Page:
The Boise State women's basketball team will take part in its first postseason game since 2008 on Thursday when it travels to Grand Canyon for an opening round Women's Basketball Invitational game.

The Broncos (17-13) battle the Antelopes (21-8) at 8 p.m. MT, broadcast on KTIK 1350 AM. It will be Boise State's first appearance in the 16-team WBI, while Grand Canyon is in its first year of transition from Division II to Division I. The Antelopes have a strong scoring tandem in Deanna Daniels (14.4 points per game) and Kaitlyn Petersen (13.7 ppg). Playing against GCU in Phoenix is tough, as the Antelopes are 11-1 at home.

Boise State is coming off a 61-56 loss to Wyoming on March 10 in the Mountain West Tournament. The Broncos' 1-2-3 punch of guard/forward Deanna Weaver (13.3 ppg), forward Miquelle Askew (13.1 ppg) and Yaiza Rodriguez (9.8 ppg) will be tested by a Grand Canyon defense allowing 60.4 ppg, which would be top-50 nationally. Boise State's 71.3 ppg are tied for 90th nationally.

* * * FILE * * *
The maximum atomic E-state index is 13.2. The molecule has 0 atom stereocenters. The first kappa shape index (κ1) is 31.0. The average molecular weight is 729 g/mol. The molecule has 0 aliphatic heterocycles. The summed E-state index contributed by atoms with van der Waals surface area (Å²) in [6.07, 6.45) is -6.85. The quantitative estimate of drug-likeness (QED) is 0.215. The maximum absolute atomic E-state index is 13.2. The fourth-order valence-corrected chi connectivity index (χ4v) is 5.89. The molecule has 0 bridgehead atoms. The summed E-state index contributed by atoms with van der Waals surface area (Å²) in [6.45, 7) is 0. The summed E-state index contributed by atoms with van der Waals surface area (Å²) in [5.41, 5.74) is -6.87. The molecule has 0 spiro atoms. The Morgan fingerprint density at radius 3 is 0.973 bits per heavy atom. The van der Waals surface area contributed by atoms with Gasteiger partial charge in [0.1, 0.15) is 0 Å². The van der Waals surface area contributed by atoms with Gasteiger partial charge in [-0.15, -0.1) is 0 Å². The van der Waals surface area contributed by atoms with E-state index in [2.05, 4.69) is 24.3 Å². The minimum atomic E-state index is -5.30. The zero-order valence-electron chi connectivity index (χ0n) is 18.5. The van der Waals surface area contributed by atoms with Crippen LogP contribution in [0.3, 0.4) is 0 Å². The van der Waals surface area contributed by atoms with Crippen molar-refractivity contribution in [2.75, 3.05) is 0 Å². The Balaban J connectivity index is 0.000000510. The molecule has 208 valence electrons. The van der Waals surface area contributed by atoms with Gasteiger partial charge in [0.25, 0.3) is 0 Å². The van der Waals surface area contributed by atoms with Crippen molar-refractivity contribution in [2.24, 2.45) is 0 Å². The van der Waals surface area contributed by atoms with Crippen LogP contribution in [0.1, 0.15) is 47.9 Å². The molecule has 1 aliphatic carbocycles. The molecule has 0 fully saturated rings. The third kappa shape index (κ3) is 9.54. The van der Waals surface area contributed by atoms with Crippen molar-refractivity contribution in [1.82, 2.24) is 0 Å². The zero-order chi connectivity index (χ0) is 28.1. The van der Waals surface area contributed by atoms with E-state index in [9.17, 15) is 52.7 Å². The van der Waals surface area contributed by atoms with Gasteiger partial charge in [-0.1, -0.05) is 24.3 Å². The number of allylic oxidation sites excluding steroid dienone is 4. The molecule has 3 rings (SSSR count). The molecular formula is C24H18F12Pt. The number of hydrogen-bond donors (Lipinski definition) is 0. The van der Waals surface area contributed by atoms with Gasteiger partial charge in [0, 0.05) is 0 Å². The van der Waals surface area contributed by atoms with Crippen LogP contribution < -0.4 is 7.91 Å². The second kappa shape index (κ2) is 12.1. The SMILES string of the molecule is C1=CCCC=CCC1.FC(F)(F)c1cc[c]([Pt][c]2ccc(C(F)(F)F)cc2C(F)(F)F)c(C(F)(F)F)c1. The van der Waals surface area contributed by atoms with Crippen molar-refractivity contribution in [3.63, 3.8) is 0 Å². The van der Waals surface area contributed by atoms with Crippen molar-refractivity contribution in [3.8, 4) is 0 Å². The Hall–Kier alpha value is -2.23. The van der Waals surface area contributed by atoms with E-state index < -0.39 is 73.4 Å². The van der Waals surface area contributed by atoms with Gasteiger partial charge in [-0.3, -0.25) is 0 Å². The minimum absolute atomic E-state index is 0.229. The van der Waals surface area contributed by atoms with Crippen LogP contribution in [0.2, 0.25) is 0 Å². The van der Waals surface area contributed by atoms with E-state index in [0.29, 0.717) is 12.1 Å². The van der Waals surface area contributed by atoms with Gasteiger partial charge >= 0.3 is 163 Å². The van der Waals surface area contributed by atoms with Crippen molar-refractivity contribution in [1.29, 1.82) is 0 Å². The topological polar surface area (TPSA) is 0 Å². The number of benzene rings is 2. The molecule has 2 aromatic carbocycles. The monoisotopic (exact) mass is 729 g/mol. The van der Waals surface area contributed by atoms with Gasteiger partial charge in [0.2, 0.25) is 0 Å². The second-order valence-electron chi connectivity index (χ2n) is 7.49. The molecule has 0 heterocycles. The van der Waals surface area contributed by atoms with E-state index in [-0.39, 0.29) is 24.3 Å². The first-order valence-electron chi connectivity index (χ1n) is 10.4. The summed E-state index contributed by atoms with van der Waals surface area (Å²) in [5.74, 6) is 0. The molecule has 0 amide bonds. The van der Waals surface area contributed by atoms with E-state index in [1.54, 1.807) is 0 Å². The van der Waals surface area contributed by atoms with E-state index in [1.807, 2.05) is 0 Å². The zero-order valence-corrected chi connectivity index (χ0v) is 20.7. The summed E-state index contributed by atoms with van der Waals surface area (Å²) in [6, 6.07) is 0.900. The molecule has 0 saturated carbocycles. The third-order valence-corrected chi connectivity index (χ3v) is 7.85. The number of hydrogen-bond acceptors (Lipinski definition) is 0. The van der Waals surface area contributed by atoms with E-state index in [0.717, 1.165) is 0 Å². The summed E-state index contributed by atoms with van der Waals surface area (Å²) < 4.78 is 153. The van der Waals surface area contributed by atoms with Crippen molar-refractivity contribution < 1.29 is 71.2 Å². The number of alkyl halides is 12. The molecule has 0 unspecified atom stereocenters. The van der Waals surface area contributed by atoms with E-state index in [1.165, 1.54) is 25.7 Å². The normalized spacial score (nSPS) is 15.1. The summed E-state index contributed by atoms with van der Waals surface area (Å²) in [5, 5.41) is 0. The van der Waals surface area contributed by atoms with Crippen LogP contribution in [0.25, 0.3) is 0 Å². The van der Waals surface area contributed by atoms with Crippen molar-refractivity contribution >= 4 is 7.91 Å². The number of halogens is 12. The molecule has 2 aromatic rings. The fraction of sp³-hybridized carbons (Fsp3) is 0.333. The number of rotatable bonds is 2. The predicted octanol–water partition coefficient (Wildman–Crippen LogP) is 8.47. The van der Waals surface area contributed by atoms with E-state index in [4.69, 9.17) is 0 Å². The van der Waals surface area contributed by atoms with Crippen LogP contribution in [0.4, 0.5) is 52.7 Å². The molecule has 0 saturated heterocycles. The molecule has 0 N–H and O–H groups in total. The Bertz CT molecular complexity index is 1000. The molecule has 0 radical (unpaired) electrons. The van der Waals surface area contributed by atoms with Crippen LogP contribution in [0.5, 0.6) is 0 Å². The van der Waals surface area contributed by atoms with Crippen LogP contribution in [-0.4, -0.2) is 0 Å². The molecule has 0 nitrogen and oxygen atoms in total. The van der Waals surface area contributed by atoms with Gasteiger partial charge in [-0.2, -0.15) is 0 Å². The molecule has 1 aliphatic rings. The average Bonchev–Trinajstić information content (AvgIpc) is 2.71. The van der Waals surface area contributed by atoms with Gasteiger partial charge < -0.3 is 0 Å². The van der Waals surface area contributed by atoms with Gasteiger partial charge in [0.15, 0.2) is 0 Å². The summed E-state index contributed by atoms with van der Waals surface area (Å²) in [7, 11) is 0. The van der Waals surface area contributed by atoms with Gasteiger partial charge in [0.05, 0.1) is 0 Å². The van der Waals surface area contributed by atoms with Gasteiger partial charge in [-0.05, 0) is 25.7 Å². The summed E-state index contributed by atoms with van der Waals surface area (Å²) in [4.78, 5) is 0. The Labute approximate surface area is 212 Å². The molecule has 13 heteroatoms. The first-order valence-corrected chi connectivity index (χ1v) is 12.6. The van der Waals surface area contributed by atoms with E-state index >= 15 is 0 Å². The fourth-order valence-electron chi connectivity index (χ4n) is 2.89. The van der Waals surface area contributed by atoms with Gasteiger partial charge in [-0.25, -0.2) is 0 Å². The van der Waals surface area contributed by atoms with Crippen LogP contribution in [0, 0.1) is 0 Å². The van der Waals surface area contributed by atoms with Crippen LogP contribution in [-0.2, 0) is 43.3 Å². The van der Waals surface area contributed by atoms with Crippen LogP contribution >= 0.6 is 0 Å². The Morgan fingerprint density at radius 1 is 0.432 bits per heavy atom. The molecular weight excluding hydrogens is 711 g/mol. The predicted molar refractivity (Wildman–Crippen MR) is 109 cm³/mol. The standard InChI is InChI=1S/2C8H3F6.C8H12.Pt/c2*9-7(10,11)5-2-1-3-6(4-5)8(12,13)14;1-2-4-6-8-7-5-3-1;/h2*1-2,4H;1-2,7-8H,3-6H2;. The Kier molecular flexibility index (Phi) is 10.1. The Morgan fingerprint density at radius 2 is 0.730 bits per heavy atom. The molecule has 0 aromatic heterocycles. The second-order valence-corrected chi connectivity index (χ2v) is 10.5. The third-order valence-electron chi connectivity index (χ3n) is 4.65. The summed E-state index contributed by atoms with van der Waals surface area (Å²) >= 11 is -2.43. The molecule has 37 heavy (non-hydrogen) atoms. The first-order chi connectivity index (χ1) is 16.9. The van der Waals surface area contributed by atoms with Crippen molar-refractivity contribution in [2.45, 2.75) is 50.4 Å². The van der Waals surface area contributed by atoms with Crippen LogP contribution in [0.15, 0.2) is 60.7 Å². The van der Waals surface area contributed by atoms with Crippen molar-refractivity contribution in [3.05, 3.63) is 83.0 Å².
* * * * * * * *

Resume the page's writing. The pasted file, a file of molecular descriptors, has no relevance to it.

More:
The winner of Thursday's game will face the winner of Stephen F. Austin and Texas State's Thursday matchup on Saturday or Sunday. If the Broncos win, they will go on the road to face the Ladyjacks or the Bobcats.


Former Arizona State wide receiver Richard Smith — a two-year contributor — will transfer to Boise State, he confirmed Wednesday via Twitter.

Smith indicated last week that he likely would transfer to Boise State and told other media outlets he committed to the Broncos but had not responded to previous messages from the Idaho Statesman.

Smith started nine games last season, including the Pac-12 championship game and Holiday Bowl. He made 32 catches (fourth on the team) for 276 yards and two touchdowns as a sophomore in 2013. He made 14 catches for 141 yards and two touchdowns as a true freshman in 2012.

Smith will have to sit out the 2014 season under NCAA rules but he has a redshirt year available. That will leave him with two years of eligibility to use in 2015 and 2016.

He was a PrepStar All-American at Polytechnic High in Long Beach, Calif. He was a four-star recruit in ESPN's rankings. He committed to Arizona State when Dennis Erickson was the head coach.

• The Broncos hold a closed scrimmage Thursday morning. Coaches and players will speak to the media after the practice. We'll have full coverage in the Bronco Beat blog.